Huffpost Science

Scientists Say 'Printing' Humans May Be The Best Way To Conquer Space

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FUTURISTIC HUMAN
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From pizza to prostheses, 3-D printers are being used to whip up all sorts of things. And now scientists are talking about "printing" out batches of people to colonize outer space.

Sounds wacky, but these guys are serious.

"Our best bet for space exploration could be printing humans, organically, on another planet," Adam Steltzner, lead engineer on NASA's Curiosity rover mission, said at a futurist conference held this month in Washington, D.C.

After all, scientists including Stephen Hawking believe our very survival depends on "escaping our fragile planet" and colonizing other planets. Of course, landing humans on other planets is no simple task. A short hop to nearby Mars could take up to 300 days and cost over $6 billion. Once we got there, if we were to hit the red planet's atmosphere at the same speed that the Curiosity rover did, our retinas would detach from our eyeballs. Yikes.

Instead, why not just seed the galaxy with tiny organisms designed to recreate our species? Here's how that might work.

Scientists already know that microbes can survive long stints in space. In fact, some scientists theorize that alien microbes hitched a ride aboard comets or meteorites and brought life to Earth.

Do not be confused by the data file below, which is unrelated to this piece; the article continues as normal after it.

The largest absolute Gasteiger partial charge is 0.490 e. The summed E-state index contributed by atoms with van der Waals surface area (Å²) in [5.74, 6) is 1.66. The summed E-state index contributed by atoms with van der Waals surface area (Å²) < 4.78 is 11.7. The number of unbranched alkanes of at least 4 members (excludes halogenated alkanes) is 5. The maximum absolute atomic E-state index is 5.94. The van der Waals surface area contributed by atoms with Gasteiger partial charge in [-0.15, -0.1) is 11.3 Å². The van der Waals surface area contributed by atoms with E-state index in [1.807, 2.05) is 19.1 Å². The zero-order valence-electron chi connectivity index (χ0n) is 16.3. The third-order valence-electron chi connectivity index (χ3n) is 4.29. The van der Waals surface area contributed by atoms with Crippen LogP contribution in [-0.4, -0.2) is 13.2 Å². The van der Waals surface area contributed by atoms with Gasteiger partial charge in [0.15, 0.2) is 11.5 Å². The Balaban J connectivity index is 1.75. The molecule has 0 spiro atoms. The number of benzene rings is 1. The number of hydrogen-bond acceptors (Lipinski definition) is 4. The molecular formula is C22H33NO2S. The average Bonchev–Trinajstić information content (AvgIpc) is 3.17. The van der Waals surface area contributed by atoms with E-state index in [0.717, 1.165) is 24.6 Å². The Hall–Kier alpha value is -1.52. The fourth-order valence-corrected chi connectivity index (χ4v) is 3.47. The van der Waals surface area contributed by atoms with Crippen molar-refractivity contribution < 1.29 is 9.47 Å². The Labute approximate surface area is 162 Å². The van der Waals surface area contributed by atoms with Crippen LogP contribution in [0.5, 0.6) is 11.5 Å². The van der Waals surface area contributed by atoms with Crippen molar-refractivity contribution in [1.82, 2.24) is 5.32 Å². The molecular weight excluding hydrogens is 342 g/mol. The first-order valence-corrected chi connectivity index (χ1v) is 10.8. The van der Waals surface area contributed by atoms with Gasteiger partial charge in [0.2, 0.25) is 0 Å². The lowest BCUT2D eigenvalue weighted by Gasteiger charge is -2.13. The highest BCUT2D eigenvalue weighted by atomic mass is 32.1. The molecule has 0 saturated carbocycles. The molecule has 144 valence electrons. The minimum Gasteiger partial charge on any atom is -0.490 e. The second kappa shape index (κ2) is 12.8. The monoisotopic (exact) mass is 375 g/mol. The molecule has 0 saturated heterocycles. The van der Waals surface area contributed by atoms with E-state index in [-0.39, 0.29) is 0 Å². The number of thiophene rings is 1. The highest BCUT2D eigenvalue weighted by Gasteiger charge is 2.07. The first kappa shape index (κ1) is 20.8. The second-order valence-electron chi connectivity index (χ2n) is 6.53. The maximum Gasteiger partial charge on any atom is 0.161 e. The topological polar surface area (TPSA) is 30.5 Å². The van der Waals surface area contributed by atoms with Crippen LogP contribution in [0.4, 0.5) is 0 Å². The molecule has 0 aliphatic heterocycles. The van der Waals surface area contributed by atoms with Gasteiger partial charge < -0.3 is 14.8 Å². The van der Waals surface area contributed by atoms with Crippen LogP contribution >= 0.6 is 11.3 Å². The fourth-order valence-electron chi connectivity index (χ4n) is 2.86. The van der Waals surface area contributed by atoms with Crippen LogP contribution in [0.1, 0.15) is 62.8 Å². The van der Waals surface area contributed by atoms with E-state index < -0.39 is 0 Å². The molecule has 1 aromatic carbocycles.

Based on that idea, some biologists believe it's possible to send bacteria to terraform a planet -- make its environment hospitable for human life. The bacteria would also be encoded with human DNA.

"It's sort of like an iPod that you send to another planet. And the bacteria can store information very densely," Gary Ruvkun, a biologist at Harvard University, told Motherboard.

Ruvkun said he believes we'll have the technology to store the human genome in bacteria within a decade or two. The trickier part is programming instructions into the bacteria that will tell them what to do once they reach their destination.

"If we could also send along assembly instructions, for the bacteria to produce an array of descendent organisms that assemble the genome segments over some time period into a human, it is a way to 'print' humans remotely," Ruvkun told The Huffington Post in an email.

Just as the human egg cell is programmed by our DNA to divide, replicate and develop into a human, so bacteria could be programmed by our DNA to do the same thing, Ruvkun explained.

"This is far beyond our ability to program bacteria," he added. "Now. But 1,000 years from now, we will be able to do it. One thousand years is a blink in a 4 billion year timescape.

Just a blink. And humans are relatively young in the vast timeline of our universe. If you let your mind run wild, you might even wonder whether we are the product of tiny bacteria someone else programmed to colonize Earth, Ruvkun said.

"Perhaps Earth was terraformed in this way," Ruvkun said in the email. "More likely, we are a big mistake and the cute little puppy dogs that should have dominated the Earth have been trumped by a glitch called humans."

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